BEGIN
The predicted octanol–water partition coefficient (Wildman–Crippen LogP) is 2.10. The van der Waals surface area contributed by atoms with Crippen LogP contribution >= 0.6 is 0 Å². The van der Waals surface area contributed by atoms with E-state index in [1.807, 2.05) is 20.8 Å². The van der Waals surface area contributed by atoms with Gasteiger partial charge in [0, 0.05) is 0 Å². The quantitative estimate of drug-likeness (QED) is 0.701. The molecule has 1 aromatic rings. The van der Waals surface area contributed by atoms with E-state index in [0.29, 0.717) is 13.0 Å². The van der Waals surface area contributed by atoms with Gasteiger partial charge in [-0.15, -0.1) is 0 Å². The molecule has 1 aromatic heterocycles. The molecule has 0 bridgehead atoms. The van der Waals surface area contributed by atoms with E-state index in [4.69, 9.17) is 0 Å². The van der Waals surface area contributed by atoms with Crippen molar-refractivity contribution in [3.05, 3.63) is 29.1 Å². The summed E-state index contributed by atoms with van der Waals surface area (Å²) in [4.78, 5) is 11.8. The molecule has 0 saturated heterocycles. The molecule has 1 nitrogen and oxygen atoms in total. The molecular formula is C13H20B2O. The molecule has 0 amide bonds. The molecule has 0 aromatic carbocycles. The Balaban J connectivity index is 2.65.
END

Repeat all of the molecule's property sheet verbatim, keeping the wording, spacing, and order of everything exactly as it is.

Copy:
The predicted octanol–water partition coefficient (Wildman–Crippen LogP) is 2.10. The van der Waals surface area contributed by atoms with Crippen LogP contribution >= 0.6 is 0 Å². The van der Waals surface area contributed by atoms with E-state index in [1.807, 2.05) is 20.8 Å². The van der Waals surface area contributed by atoms with Gasteiger partial charge in [0, 0.05) is 0 Å². The quantitative estimate of drug-likeness (QED) is 0.701. The molecule has 1 aromatic rings. The van der Waals surface area contributed by atoms with E-state index in [0.29, 0.717) is 13.0 Å². The van der Waals surface area contributed by atoms with Gasteiger partial charge in [-0.15, -0.1) is 0 Å². The molecule has 1 aromatic heterocycles. The molecule has 0 bridgehead atoms. The van der Waals surface area contributed by atoms with E-state index in [4.69, 9.17) is 0 Å². The van der Waals surface area contributed by atoms with Crippen molar-refractivity contribution in [3.05, 3.63) is 29.1 Å². The summed E-state index contributed by atoms with van der Waals surface area (Å²) in [4.78, 5) is 11.8. The molecule has 0 saturated heterocycles. The molecule has 1 nitrogen and oxygen atoms in total. The molecular formula is C13H20B2O. The molecule has 0 amide bonds. The molecule has 0 aromatic carbocycles. The Balaban J connectivity index is 2.65.